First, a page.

Tag: Religion

Thrift Matters

Thrift Matters posted in Eleison Comments on January 3, 2009

Another brief visit to the United States gives me to think that a large part of the population, while concerned about the financial and economic state of their nation, are going about their business as though there is nothing too much to worry about. Perhaps there is not much else they can do. Perhaps it is only human to go on “eating and drinking, marrying and giving in marriage,” until the catastrophe hits (cf. Mt. XXIV, 38).

However, my own best understanding, from the commentators who make the most sense to me, is that a major catastrophe is on its way, which will go way beyond mere finance and economics. The best commentators see what stands to reason, namely that if the problem is deep and human, its roots are moral and, ultimately, religious. Let us back up with one commentator from today’s effects to yesterday’s causes (within the USA):—

Regulators and financial institutions “woke up too late” to the collapse of a pyramid of debt, partly because in its last stage it had been too profitable to them. In this last stage “liar loans” in the form of SIVs (Structured Investment Vehicles) had been invented to deal with borrowers on housing not repaying their debts. SIVs did this by packaging good mortgages with bad, and selling the packages as “investments” to gullible investors who did not do their homework. Everything seemed good until housing values fell, as they were bound inevitably to do. Then borrowers repudiated their debts, confidence cratered, investors and huge financial institutions were bankrupted, from the USA outwards to much of the rest of the world.

And why had housing in particular brought down the house of cards? Because housing, second most important part of the whole US economy, had become an investment as well as a home, and collateral for house “owners” to take out still further loans. Moreover since the 1970s, the US government had been subsidizing mortgages for people normally unfit to borrow (but who vote!), and it had been bullying lenders to make loans according to “equality” and not according to their better judgment.

Further back still, the government had set households the example (taught by the Englander John Maynard Keynes – “Tomorrow we are all dead anyway”) of living beyond one’s means, as though endless borrowing could ensure an endless increase of prosperity. Financial responsibility was made to seem a thing of the past. Such reckless behaviour on the part of the government had been greatly facilitated by the disastrous founding in 1913 of the private bankers’ Federal Reserve, enabling the government, amongst other things, to rob the mass of citizens without their realizing it, by means of inflation – five cents then bought what only a dollar can buy now.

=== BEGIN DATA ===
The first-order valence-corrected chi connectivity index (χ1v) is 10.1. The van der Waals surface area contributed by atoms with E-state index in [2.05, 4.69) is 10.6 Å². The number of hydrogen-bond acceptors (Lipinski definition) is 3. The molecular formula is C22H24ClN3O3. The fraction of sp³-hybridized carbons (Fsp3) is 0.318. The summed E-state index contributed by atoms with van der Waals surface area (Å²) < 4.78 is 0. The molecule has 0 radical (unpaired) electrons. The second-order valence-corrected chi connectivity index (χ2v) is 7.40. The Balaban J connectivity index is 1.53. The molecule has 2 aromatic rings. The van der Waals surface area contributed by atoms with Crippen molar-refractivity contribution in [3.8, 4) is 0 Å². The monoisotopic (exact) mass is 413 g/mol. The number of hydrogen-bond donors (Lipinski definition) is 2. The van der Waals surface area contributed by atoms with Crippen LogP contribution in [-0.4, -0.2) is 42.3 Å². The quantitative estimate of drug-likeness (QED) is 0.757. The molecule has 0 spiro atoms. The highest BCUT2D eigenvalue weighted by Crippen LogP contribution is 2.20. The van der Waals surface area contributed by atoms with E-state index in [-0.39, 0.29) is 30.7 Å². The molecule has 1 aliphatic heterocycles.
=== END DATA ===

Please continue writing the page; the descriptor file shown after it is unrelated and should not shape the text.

But let us make no mistake – broadly speaking, citizens have from God the governments they deserve, especially when they are convinced that their government is “democratic.”

Kyrie eleison.

Extrarchal Cogitation

Extrarchal Cogitation posted in Eleison Comments on December 13, 2008

“Archa, archae” is the Latin for “box.” Thinking outside the box is not a popular activity – who wants to be shaken out of their comfortable mental routine? – but circumstances may soon force it upon all of us. It may not be a bad idea to get a little used to it sooner rather than later. Here are some considerations of an American, James Kunstler, who is not afraid to cogitate extrarchally!

The recent succession of massive bailouts by the USA government of mega-banks and mega-corporations TBTF (too big to fail), he says, is no better than injections of embalming fluid into the walking dead. Worse, the corresponding fabrication of trillions of dollars out of nothing virtually guarantees hyper-inflation in anything from six to eighteen months. But if the dollar is destroyed, how will the USA pay for imported oil? And without oil, what happens to our whole oil-based way of life?

Moreover, with the collapse of the debt pyramid, what happens to the whole fantasyland, built like most everybody’s houses and cars, on credit and debt? People will have to get back to real as opposed to virtual activity. Back to the distribution of property and growing of food as before the arrival of petro-agriculture. Back to the land, or social chaos! We must start thinking – outside the box – of alternate energies in place of oil, of production instead of consumerism, of localism in place of globalism.

Mr. Kunstler recognizes that a “zombie disease” has “eaten away our brains,” but he still puts his hope in a young generation of Americans realizing what an opportunity to rebuild is offered to us all by this meltdown, and he hopes that a revived American people will set its shoulder to the wheel. I wish I shared his hope, but the whole question is religious, and the closest that he gets to mentioning the Lord God is when he comments that “the meltdown is building straight into the Christmas holidays”!

Yet as the Psalmist says, to build the city without God is to build in vain (Ps. CXXVI). And, as Our Lord says, “He that gathereth not with me, scattereth” (Mt. XII, 30). All the suffering that lies in wait for us next year will be allowed by God for one supreme purpose, to help us to save our souls for eternity. If the collapse of our gimcrack paradise on earth merely makes us want to build a solid paradise on earth, he may have to increase the dose of suffering until we get the point.

Kyrie eleison.

Money-Men Supreme?

Money-Men Supreme? posted in Eleison Comments on November 1, 2008

There is a fascination in reading commentaries on the ever-evolving crisis of global finance. How much more do the commentators tell than they say, of a natural order being violated and taking its revenge! Yet nobody seems to know how the crisis will play out – except the master violators?

To get a glimpse of that natural order, it may be necessary to step back a few centuries. Let us briefly for our purposes define (1) religion as man’s relations to his God, (2) politics as his social relations to his fellow-men, (3) economics as the art of distributing goods between producers and consumers, and (4) finance as the art of handling money. Then the natural order is that as money exists to facilitate the exchange of goods essential to any society, so finance should serve economics. And as the State is ultimately responsible for the well-being of all its citizens, especially those most in need of protection (Leo XIII, “Rerum Novarum”), so the material goods of economics should come under the common good of politics. But politics can only adjust and ensure the common good of all men in any society if it is properly understood what man is here on earth for, and so politics should come under the true religion.